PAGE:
### Ch14 Figure1

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In [1]:

# While the team is exploring the data, they notice something unexpected. It looks like there's a positive correlation between shoe sales and the customer’s rating. You might expect that the shoes with the highest ratings might have higher sales. The data science team notices, however, that shoes with any ratings had higher sales. The lowest selling shoes were the ones with no rating at all.

data = []

for i in range(1000):

if rd.random() <= .3:
rating = rd.randint(1,5)
else:
rating = 0

if rating == 0:
sales = rd.random()*500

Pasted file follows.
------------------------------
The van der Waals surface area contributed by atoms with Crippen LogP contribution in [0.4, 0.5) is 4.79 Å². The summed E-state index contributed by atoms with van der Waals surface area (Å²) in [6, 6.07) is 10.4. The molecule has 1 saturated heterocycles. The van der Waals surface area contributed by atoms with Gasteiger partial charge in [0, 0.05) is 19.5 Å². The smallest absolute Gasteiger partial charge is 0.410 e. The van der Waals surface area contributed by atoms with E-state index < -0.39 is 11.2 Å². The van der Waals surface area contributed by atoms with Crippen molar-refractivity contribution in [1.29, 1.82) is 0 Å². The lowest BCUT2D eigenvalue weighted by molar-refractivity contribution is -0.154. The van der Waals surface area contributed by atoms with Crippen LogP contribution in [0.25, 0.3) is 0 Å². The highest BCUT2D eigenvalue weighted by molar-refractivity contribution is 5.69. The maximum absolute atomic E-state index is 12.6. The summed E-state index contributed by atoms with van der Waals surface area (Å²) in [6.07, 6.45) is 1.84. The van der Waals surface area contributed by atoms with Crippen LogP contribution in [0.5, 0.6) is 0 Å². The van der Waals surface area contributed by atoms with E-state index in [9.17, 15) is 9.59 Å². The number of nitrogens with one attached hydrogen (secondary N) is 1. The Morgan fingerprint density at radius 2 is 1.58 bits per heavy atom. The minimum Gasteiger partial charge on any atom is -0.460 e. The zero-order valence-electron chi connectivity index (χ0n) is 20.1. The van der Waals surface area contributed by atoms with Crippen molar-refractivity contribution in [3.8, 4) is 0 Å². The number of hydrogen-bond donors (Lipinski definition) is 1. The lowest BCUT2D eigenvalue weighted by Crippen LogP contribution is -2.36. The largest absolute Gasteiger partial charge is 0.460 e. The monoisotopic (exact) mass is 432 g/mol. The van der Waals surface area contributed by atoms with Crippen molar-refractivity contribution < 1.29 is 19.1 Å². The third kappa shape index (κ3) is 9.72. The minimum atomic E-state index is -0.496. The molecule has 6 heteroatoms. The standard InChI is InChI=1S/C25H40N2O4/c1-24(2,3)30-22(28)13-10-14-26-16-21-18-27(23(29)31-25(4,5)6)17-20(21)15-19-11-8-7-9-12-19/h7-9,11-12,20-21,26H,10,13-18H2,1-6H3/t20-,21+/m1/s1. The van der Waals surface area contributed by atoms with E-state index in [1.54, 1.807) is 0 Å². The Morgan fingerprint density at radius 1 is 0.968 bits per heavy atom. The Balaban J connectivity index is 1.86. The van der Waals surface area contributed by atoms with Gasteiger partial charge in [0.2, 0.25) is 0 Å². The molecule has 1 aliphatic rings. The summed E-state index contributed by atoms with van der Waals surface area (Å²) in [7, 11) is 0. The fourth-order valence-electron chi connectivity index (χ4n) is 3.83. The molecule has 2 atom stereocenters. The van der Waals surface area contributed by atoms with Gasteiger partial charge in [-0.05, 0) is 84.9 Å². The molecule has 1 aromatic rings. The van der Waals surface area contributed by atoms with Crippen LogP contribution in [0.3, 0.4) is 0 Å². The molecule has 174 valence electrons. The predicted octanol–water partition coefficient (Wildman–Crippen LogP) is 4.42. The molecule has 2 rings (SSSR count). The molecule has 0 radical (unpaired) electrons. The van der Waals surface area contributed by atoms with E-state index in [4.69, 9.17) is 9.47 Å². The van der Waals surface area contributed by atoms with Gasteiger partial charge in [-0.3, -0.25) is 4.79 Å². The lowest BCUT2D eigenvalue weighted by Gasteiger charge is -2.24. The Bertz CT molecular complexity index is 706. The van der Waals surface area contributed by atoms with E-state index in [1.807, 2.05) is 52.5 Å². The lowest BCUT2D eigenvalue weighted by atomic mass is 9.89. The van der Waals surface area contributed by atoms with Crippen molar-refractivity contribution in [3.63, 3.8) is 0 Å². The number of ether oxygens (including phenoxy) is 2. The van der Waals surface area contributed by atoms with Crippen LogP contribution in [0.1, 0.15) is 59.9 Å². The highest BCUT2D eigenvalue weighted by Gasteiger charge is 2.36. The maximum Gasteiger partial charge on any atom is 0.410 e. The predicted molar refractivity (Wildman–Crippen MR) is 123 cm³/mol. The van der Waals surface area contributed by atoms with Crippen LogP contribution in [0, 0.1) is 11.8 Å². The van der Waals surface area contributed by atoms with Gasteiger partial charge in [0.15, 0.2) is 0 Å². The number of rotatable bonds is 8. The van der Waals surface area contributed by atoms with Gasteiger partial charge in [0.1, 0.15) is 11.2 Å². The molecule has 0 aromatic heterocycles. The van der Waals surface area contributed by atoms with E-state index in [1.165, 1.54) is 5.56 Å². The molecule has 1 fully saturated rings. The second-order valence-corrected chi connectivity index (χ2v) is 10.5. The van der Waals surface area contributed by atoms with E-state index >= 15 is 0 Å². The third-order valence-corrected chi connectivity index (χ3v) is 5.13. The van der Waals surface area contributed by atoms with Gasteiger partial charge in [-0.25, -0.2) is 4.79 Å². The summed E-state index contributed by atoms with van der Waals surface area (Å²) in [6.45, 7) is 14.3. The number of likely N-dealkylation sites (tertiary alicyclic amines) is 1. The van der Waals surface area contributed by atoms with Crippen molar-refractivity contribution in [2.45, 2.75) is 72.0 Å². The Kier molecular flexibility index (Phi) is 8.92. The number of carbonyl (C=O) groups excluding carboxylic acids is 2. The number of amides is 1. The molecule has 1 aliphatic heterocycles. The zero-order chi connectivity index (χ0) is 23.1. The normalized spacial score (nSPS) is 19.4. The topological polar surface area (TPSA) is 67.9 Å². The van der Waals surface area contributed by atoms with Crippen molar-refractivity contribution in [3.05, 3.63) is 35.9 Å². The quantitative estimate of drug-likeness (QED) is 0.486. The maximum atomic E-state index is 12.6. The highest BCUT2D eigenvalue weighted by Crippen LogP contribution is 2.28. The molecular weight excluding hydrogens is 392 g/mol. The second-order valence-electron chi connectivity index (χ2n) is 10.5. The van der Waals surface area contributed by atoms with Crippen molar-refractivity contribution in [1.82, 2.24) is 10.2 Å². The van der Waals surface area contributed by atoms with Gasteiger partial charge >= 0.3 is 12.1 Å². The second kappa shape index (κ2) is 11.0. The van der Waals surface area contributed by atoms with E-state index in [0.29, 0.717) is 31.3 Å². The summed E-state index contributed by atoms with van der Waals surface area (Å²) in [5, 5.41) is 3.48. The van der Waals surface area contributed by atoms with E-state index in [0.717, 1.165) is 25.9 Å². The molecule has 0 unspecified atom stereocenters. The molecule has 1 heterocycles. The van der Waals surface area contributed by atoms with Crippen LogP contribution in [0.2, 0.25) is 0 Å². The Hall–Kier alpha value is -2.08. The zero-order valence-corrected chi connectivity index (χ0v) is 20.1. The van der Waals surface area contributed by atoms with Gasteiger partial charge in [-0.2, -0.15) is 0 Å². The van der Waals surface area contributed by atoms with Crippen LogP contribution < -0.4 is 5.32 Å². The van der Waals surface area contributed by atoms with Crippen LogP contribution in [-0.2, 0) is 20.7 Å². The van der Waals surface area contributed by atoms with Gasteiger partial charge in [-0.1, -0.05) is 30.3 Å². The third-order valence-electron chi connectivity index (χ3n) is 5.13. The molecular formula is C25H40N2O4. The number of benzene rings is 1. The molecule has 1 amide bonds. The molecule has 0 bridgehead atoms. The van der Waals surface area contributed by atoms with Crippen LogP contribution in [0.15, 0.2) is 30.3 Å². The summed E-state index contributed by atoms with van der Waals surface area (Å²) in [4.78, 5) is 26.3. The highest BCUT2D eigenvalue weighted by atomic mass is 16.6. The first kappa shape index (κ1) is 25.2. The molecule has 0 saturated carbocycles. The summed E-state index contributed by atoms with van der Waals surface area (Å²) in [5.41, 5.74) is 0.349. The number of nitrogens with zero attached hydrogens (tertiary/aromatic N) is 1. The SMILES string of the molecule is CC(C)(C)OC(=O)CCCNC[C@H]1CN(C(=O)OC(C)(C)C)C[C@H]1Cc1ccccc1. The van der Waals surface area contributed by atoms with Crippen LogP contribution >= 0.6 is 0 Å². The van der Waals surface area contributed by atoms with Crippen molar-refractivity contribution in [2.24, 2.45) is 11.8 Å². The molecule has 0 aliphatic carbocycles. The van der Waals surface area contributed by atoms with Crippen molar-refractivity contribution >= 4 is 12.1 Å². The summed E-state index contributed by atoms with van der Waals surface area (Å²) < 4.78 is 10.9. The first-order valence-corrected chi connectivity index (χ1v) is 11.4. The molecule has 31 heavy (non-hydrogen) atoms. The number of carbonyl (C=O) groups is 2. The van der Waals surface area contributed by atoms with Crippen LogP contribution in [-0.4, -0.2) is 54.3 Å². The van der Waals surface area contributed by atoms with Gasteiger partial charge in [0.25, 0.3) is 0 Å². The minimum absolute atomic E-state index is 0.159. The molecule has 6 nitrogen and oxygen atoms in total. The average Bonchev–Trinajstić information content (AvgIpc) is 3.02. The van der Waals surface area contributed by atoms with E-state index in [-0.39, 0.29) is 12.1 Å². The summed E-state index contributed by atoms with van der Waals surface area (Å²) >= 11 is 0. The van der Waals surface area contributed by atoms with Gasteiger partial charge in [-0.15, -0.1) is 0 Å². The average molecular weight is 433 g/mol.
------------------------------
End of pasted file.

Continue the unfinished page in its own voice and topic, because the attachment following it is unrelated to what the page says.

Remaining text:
else:
sales = rd.random()*5000

data.append([i, rating, sales])

df = pd.DataFrame(data, columns=['shoe-id', 'rating', 'sales'])
# df.to_csv('csv_output/ch14_fig1.csv', index=False)

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Out[1]:

shoe-id
rating
sales

0
0
0
363.446179

1
1
0
382.957004

2
2
0
388.188213

3
3
0
262.239804

4
4
0
320.690896

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In [2]:

%matplotlib inline
sns.set_style("white")

f = sns.pairplot(df.iloc[:,1:], hue="rating", palette="husl", size=4)
f.savefig('svg_output/ch14_fig1.svg', format='svg')

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Assume 0 is no rating, rest are the real ratings. Most items with total sales dollars close to 0 has no ratings. The rest, however, does not indicate that higher ratings yeilds higher sales. In fact, the reason might be the opposite, because the sales are higher, there more people actually bought the item are willing to leave feedbacks on the website. On the bottom, however, if we ignore those that has no ratings, there's almost no correlation at all.